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No Time to Exercise? Tips for Busy Parents

January 25, 2021

Having children and a job can make the idea of working out seem impossible. Maybe you immediately picture the dirty dishes stacked next to the sink, the toys strewn across the living room floor or the children who are hungry for dinner. Add to that the never-ending exhaustion that most parents feel. 

But raising a family is a marathon, not a sprint, and making time to take care of your health should be a priority. If you can find windows of opportunity to exercise, it will improve your heart health, lower stress and anxiety, and help prevent hypertension and diabetes.

What’s the goal? You should aim for at least 30 minutes of moderate-intensity aerobics or cardio five days a week, combined with two or more days a week of muscle-strengthening activities, according to the Centers for Disease Control and Prevention (CDC). 

Ready to Start? Keep it Simple 

Here are a few tips: 

  • Build a foundation. Start simply and create an exercise schedule. 

  • Be consistent. Repetition is the key to turn working out into a habit.

  • Sneak in the time. Try to exercise early in the morning, late in the evening or while your children are napping or at school. 

  • Find workouts you enjoy, such as cross training, cardio, weight training, yoga, Pilates, group or on-demand fitness programs.

  • Set goals. Reward yourself once they’re achieved. 

  • Work out with a friend. Meeting up for a bike ride might help you both reach your fitness goals, and socializing can boost psychological health, too.

  • Try brisk walking for 30 minutes, five days a week. Chores around the house and mowing the lawn can count as well.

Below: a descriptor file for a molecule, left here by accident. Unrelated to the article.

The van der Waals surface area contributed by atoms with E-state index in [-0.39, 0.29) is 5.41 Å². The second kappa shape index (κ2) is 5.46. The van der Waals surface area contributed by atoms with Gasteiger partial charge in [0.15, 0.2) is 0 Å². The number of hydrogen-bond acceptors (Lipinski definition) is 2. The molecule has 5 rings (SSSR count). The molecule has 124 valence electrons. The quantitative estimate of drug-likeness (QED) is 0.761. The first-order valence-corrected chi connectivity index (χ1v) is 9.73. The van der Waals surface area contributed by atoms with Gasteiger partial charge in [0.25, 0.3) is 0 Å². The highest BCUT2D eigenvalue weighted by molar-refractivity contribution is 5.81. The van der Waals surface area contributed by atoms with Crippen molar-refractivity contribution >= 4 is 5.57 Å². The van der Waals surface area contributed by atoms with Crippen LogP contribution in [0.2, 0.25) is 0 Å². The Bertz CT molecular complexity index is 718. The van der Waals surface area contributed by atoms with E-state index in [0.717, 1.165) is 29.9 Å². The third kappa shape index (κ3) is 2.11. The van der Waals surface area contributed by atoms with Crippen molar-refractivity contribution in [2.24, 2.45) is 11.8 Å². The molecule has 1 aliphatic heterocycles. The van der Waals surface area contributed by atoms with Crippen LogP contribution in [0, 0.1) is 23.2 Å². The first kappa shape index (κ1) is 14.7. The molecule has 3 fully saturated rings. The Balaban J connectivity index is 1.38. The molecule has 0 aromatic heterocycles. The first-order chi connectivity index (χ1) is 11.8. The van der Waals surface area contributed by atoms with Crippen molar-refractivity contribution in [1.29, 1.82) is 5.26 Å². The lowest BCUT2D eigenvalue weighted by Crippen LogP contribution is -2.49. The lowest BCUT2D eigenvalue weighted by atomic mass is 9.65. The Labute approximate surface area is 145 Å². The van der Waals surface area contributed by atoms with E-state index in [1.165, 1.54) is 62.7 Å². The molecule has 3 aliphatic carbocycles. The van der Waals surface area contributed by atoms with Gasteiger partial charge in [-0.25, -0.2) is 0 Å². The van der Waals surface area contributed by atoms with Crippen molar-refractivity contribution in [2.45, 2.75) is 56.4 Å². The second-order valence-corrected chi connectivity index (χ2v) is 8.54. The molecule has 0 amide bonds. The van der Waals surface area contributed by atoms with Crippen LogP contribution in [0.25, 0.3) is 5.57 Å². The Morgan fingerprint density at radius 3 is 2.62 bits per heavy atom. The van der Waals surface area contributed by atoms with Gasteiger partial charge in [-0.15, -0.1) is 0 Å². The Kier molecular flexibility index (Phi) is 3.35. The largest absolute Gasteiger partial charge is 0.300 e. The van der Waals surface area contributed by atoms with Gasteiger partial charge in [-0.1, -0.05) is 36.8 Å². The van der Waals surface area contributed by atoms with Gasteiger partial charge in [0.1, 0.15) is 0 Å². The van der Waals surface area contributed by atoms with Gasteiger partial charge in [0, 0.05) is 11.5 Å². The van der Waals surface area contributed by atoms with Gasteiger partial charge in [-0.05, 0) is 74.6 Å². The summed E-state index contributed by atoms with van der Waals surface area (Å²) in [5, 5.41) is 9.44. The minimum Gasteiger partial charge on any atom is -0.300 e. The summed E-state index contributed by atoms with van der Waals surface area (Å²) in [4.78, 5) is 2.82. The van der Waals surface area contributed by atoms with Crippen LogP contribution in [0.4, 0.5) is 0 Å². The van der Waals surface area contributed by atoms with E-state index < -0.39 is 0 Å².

Avoid Doing Too Much, Too Soon

If you’ve spent months watching Netflix and conferencing on Zoom calls instead of working out, you’ll want to start slowly so you don’t injure yourself. Muscle strains, tendonitis and other overuse injuries could sideline you. 

How to avoid injuries:

  • Exercise indoors or during parts of the day when the temperatures are cooler. Heat stroke is a real threat. 

  • Warm up with stretches and light movement. 

  • Wear comfortable clothing and use appropriate equipment. 

  • Take breaks and hydrate during exercise.

  • Pay attention to your diet. Exercise is only one component of fitness.

  • Take a smartphone with you and monitor your heart rate, the American Heart Association suggests. 

Building Movement Into Your Day 

These days, many Americans are staying home more often and using home equipment or streaming fitness services instead of going to the gym. These workouts can be inexpensive and convenient, but opt for fresh air and sunshine when the weather cooperates. 

If you can’t find time for yourself, get the whole family involved. It will help all of you reach your fitness goals and lower the risks of too much screen time, which is contributing to the obesity epidemic. It can be as easy as taking a family walk, going for a bike ride or tackling yard chores together.


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